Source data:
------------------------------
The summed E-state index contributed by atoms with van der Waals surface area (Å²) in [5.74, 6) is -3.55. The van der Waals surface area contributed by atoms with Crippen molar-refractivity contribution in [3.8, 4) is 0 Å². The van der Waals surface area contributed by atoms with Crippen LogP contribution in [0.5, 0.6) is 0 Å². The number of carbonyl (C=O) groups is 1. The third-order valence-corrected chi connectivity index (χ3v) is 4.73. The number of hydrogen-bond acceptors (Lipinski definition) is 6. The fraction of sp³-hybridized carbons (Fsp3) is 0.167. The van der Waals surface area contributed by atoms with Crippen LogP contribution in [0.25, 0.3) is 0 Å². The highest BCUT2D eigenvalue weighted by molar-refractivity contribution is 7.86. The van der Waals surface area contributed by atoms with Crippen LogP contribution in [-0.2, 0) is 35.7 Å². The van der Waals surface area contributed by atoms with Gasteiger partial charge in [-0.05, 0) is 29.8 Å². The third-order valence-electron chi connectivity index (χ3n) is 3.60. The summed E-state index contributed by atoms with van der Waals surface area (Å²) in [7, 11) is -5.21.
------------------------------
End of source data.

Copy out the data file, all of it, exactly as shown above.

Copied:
The summed E-state index contributed by atoms with van der Waals surface area (Å²) in [5.74, 6) is -3.55. The van der Waals surface area contributed by atoms with Crippen molar-refractivity contribution in [3.8, 4) is 0 Å². The van der Waals surface area contributed by atoms with Crippen LogP contribution in [0.5, 0.6) is 0 Å². The number of carbonyl (C=O) groups is 1. The third-order valence-corrected chi connectivity index (χ3v) is 4.73. The number of hydrogen-bond acceptors (Lipinski definition) is 6. The fraction of sp³-hybridized carbons (Fsp3) is 0.167. The van der Waals surface area contributed by atoms with Crippen LogP contribution in [0.25, 0.3) is 0 Å². The highest BCUT2D eigenvalue weighted by molar-refractivity contribution is 7.86. The van der Waals surface area contributed by atoms with Crippen LogP contribution in [-0.2, 0) is 35.7 Å². The van der Waals surface area contributed by atoms with Gasteiger partial charge in [-0.05, 0) is 29.8 Å². The third-order valence-electron chi connectivity index (χ3n) is 3.60. The summed E-state index contributed by atoms with van der Waals surface area (Å²) in [7, 11) is -5.21.